Report: Group eyes pro soccer stadium in Phoenix area, legislation that could impact Coyotes arena

Apr 1, 2024, 9:32 AM

Arizona Coyotes CEO and president Xavier Gutierrez...

Arizona Coyotes CEO and president Xavier Gutierrez joined Arizona Sports' Bickley & Marotta on Friday, Feb. 23, 2024. (Jeremy Schnell/Arizona Sports)

(Jeremy Schnell/Arizona Sports)

A group led by a former Arizona Coyotes executive is eyeing Mesa land and legislation changes to potentially bring a professional soccer stadium to the Phoenix area. Both that group and the NHL team denied to Sports Business Journal that there is a connection to the Coyotes’ attempts to build a permanent home arena.

Former Coyotes chief business officer Nick Sakiewicz testified to the Arizona Senate Government Committee in February about legislation that would make it easier to create a theme park district that would change how the state approves theme parks and sports entertainment complexes. The bill was introduced by state Sen. Jake Hoffman.

The special taxing district can tax up to 9% for sales in its bounds to cover construction debts. At present, those theme park districts require approval from the county and the city.

The proposed legislation would require no city approval and only an OK from the county for the special taxing district to be issued, according to SBJ. To pass, the legislation would need approval from the Senate, the House and then Arizona Gov. Katie Hobbs.

Sakiewicz is currently CEO of USL Hartfort United and is a co-chair of a consortium eyeing unincorporated land near Mesa that could house pro soccer teams. According to SBJ, the potential land is currently a gravel pit owned by Johnson-Stewart Materials. The company is listed as the owner of land south of the Loop 202 Red Mountain Freeway at Alma School Road, near the Mesa Riverview shopping center.

The group is considering options other than professional soccer for the potential development but is investigating opportunities, Sakiewicz told SBJ.

Sakiewicz told SBJ following his testimony that The Pinebrook Group Managing Partners Malachy Burke and J.B. Gough plan on talking to MLS and the NWSL about the possibility of bringing expansion franchises to the property.

“It’s perfect timing for one of those or both of those leagues to land here,” Sakiewicz told the committee.

MLS did not respond to a request for comment on potential expansion to the Phoenix area. An NWSL spokesperson acknowledged the league is working with Inner Circle Sports to sell a 16th expansion franchise that would join the league alongside Boston in 2026 but did not address whether Phoenix is under consideration.

Sakiewicz added that Phoenix Rising, a USL Championship team playing in a temporary facility, could also be a potential tenant or partner, and that the venue could also host international matches. The Rising did not respond to a request for comment.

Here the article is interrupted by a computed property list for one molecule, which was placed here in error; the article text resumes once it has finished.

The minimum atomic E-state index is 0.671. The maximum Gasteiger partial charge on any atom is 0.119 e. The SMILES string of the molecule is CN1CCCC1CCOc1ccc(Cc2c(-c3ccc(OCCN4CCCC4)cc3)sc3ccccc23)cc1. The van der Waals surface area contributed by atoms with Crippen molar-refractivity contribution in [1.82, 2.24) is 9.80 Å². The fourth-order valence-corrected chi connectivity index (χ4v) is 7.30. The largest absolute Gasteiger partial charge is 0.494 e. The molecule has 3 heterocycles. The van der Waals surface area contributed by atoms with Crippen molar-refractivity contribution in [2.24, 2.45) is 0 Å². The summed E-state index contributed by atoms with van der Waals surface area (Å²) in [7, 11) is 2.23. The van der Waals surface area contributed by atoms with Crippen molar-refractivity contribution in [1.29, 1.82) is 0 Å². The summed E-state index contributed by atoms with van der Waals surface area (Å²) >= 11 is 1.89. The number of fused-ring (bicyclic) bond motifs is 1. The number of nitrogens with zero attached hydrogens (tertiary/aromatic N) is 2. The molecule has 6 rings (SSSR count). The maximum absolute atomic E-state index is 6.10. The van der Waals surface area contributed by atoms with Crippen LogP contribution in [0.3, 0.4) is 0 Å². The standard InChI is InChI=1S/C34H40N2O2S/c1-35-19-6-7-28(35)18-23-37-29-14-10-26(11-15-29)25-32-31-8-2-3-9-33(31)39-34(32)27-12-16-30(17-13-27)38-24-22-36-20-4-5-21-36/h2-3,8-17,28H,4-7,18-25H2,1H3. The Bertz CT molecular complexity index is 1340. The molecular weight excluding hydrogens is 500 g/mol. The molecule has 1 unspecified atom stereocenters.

A lobbyist for Phoenix told SBJ that the city is “neutral” toward the proposed legislation and there are still amendments to be considered.

There is also no date for a potential vote.

How would this legislation impact the Arizona Coyotes’ goal of building a new arena in Phoenix?

Coyotes president and CEO Xavier Gutierrez told SBJ that the NHL franchise does not have any “connection, nor do we have any interest in being involved, with this legislation.”

The Coyotes are currently eying land in northeast Phoenix, near Loop 101 Pima Freeway and Scottsdale Road, with ambitions of building a new arena there.

The team has identified a tract of land that must be publicly posted for sale at least 10 weeks before an auction takes place. That would place the final sale in mid-June at the earliest.

Even if the Coyotes won that auction, the details of how the team would fund the construction would need to be fully revealed, though the franchise has said it will be self-funded — as it said for the failed Tempe arena district that didn’t pass a public vote.

There appear to be potential hurdles for attempting to build in Phoenix, but the legislation being pushed by Sakiewicz’s group could be helpful. Again, that’s if it were passed.

From SBJ:

This is significant because the City of Phoenix’s lease of the city-owned Footprint Center to the Suns prohibits the city from providing any economic assistance to a competing facility. The Suns declined to comment on whether they believe the city’s involvement in the establishment of a theme park district for the Coyotes would violate the lease agreement. Lease language aside, multiple sources suggested Phoenix might be reluctant to sign off on a mechanism that would help the Coyotes finance an entertainment district that has the potential to take away business from its downtown arena.

Gutierrez confirmed the team will “explore” the potential theme park district to fund the Coyotes’ potential arena.

Such a district, under current law, would require city and county approval to add a sales tax only within transactions on that district land.

The Coyotes are currently playing in Arizona State University-owned Mullett Arena, which seats about 5,000 people, and have an agreement to play there again next season. There is an extension option for 2025-26 as well.

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Report: Group eyes pro soccer stadium in Phoenix area, legislation that could impact Coyotes arena